As shown in FIG. 2, the positioning of the probe 16, having a structural enclosure 26 which defines the tip 20 where the optical probe includes an emitter fibre optic 28 and two receptor fibre optics 30 and 32. The lens 34 which focuses the light from the emitter fibre optic 28 is mounted flush with the exterior of the probe tip 20. The two receptor fibres and 32, have their receptor tips 36 and 38 which are polished and are mounted flush with the tip surface 40 of the probe tip 20. Also as shown in FIG. 2, the downward flow of the reactant phases over the probe enclosure 26, sets up disrupted and non-disrupted regions. Schematically illustrated by arrows 42 and 44 an essentially downward un-disrupted flow is provided. However, in the region generally designated 46, the flow of phases 42 over the tip enclosure 26, induces a disrupted flow region as indicated by the arrows 48 in the region 46. Whereas, outwardly thereof in the region 50, the flow is still non-disrupted as indicated by the arrows 52. As is appreciated in moving axially outwardly from the probe face 40, and as indicated by arrows 54, the extent of disrupted flow slowly dissipates in transition through to the non-disrupted flow region 50. Hence, in meeting the above considerations in design of the optic probe, the lens 34 is selected to provide a focal region for the commencement of the illuminated region in the non-disrupted region of flow generally designated 50 in FIG. 2. For most applications, this will necessitate a focal region located approximately 2 mm up to perhaps 100 mm from the lens with sensing region extending from perhaps 1 mm up to 5 or 6 mm. This may result in the sensing region extending beyond the probe by up to 20 mm.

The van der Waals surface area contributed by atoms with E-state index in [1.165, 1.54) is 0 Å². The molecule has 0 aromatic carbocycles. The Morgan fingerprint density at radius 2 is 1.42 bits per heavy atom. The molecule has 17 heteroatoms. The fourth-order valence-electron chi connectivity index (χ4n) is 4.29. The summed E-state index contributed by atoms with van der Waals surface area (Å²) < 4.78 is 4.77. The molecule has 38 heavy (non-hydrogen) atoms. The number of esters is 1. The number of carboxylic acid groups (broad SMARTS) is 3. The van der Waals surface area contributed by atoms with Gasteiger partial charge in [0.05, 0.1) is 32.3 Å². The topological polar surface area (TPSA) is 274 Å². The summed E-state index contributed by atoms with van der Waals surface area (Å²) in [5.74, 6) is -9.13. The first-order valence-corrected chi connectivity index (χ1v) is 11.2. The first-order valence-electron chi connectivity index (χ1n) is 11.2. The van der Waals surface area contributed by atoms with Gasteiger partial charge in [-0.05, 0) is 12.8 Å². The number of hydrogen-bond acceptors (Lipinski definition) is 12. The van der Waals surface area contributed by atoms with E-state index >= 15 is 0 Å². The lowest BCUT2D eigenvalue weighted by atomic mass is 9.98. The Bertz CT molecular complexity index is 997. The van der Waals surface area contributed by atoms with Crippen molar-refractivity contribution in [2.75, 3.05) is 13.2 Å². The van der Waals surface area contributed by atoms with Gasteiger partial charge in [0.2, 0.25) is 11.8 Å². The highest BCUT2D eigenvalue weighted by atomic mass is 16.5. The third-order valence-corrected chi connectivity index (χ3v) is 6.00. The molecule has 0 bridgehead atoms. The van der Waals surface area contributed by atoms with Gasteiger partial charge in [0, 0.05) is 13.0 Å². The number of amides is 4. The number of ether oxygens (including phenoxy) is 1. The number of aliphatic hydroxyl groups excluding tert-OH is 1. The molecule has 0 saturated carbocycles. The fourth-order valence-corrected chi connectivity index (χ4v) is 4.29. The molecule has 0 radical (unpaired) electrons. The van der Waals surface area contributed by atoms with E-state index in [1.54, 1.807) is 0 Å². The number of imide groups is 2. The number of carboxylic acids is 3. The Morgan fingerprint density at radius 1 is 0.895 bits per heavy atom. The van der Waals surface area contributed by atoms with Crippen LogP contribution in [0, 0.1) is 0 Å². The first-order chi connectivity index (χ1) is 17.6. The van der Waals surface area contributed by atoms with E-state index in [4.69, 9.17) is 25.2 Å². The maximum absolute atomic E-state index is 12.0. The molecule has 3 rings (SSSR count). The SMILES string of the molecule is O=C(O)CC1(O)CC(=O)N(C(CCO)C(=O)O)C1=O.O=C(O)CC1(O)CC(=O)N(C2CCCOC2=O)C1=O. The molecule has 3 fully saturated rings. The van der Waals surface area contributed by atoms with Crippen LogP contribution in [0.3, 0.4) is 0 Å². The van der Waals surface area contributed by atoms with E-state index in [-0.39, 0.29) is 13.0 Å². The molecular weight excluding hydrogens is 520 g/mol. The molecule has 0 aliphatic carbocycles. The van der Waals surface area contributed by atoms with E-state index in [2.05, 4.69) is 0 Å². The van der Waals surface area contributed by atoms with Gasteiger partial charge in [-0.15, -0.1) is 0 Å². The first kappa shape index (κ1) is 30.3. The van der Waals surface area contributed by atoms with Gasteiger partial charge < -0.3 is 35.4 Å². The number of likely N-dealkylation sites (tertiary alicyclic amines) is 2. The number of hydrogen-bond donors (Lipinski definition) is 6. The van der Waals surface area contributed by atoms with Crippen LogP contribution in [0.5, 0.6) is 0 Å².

With reference to FIG. 3, view A shows the relative position of the lens portion 34 of the emitter fibre relative to the receptor fibre tips 36 and 38. Section B shows the positioning of the emitter fibre 28 relative to the receptor fibre 30. In addition. FIG. 3 shows the integral formation or attachment directly to the emitter fibre 28 of the lens portion 34. As shown in FIG. 4, the sensor enclosure 26 supports the emitter fibre 28 relative to the receptor fibres 30 and 32, where the optics of the emitter and receptor fibres are shown. The integral lens portion 34 of the emitter fibre defines a focal region 37 and an outwardly diverging illuminated region generally designated 56. The angle of divergence for the illuminated region is approximately 35°. A similar angle of divergence of 35° is provided for the viewing region 58 of receptor 30. The divergent angle for the viewing region is determined by the numerical aperture of the receptor fibre. The numerical aperture is selected to ensure that the viewing region 58 intersects and includes a useful portion of the illuminated region 56. As shown in FIG. 4, the viewing cone 58 intersects the illuminated region 56 at juncture 60, where the useful portion of the illuminated region is defined by the line 62. The line 62 is determined by the intensity in this portion of the illuminated region. It is understood that as the intensity falls off in the illuminated region, a point is reached where light reflected by particles in that region is not sufficient to be received quantitatively by the receptor fibre. As will be described in more detail with respect to FIG. 13, the extent of that region can be quantified. In any event, the sensing region then becomes the useful portion 64 of the illuminated region. Hence, any particles passing through this defined region, will reflect light which will be received by the receptor fibre 30 and in turn transmitted to a suitable detector to develop a signal indicative of the presence of the particle. As shown in FIG. 4, the individual particles designated 66 may travel downwardly in the direction of arrow 14, either individually or in clusters as shown at 68. Hence, either the individual particles or agglomeration of the particles due to the slip streaming effect as they travel downwardly, will reflect light from the illuminated region as they travel through the sensing region 64. As demonstrated in FIG. 4, by an appropriate selection of the lens geometry and the numerical aperture for the receptor tip of the fibre, a specifically defined sensing region 64 can be determined. By knowing the exact position of this sensing region and its volume, the particle velocity and particle concentration may be calculated.